Chrisley v. Dan Ryan Builders Mid-Atlantic, LLC, 2020 U.S. Dist. LEXIS 38374, 2020 WL 1066341 (W.D. Va. Mar. 5, 2020)
In March 2018, the plaintiffs sued Dan Ryan Builders Mid-Atlantic, LLC and Dan Ryan Builders West Virginia, LLC (collectively “DRB”) for negligent construction and repair of their property and for personal injuries. In August 2018, DRB filed a Third-Party Complaint against various subcontractors, including Builders FirstSource Atlantic-Group, LLC (“Builders FirstSource”); Fine Line Trim, LLC; and Cranford Contractors, Inc. In September 2018, the plaintiffs filed an Amended Complaint against the subcontractors. On January 28, 2019, Builder FirstSource filed a Fourth Party Complaint against MI Windows and Doors, Inc. (“MI Windows”). In April 2019, a Scheduling Order was entered and a jury trial was scheduled for July 27, 2020. The Scheduling Order’s deadline for parties to
amend their pleadings was July 31, 2019. On January 10, 2020, DRB filed a motion to amend/correct its Third-Party Complaint to add a new subcontractor, Southern Maryland Heating and Air, Inc. (“Southern Maryland”) and to initiate a direct action against MI Windows. On January 24, 2020, the plaintiffs filed their opposition. On February 7, 2020, Southern Maryland filed its opposition. The other defendants consented to DRB’s motion.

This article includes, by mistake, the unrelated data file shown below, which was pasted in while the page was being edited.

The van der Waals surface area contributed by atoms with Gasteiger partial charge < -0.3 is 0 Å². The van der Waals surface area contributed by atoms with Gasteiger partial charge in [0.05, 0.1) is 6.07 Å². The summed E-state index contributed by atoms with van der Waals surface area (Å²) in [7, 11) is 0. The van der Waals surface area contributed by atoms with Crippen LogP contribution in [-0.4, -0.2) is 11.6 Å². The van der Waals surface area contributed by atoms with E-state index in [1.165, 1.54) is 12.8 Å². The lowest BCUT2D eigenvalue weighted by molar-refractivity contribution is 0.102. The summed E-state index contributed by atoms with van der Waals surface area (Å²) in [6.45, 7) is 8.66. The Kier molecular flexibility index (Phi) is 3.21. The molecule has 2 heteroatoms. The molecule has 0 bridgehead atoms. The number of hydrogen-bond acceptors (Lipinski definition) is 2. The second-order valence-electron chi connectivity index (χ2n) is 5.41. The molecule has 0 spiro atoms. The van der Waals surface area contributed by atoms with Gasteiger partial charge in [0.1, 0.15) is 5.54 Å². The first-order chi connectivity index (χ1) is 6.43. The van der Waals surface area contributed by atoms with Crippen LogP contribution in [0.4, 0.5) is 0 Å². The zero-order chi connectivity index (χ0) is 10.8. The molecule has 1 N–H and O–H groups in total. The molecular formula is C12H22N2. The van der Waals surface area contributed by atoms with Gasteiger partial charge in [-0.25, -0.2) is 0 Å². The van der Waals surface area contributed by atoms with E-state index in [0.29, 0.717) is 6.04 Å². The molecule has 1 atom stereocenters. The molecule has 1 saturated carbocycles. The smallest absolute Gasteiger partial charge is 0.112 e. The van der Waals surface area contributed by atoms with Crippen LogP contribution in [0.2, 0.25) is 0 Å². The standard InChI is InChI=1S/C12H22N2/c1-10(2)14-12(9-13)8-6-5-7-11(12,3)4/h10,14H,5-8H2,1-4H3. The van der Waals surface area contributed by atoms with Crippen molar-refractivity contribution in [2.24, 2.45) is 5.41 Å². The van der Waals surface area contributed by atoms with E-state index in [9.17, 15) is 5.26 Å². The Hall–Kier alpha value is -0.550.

The Court denied DRB’s motion to amend its pleadings because it was unable to find good cause for allowing DRB to amend its pleadings. Rule 15 of the Federal Rules of Civil Procedure provides that a party may seek leave from the court to amend its pleading and the court should grant leave to amend when justice so requires. Courts may deny leave to amend if the amendment would be prejudicial to the opposing party, there has been bad faith on the part of the moving party, or the amendment would have been futile. The Scheduling Order only allowed parties to amend their pleadings after July 31, 2019 if there was a showing of good cause for granting the requests to amend. Good cause exists when a party’s reasonable diligence before the expiration of the amendment deadline would not have resulted in the discovery of the evidence supporting the proposed amendment. DRB acknowledged that it had knowledge, even before the lawsuit was filed, that the plaintiffs had reported serious issues with the HVAC system, the plaintiffs’ original and amended complaints referenced the HVAC system, and DRB notified Southern Maryland of the lawsuit. Thus, DRB had ample opportunity to include Southern Maryland in the lawsuit in 2018, but did not file its motion to amend until nearly 6 months after the deadline for amending pleadings and 18 months after it filed its Third-Party Complaint. A party’s mere change in strategy does not show diligence or good cause. For similar reasons, the Court denied DRB’s request to initiate a direct action against MI Windows.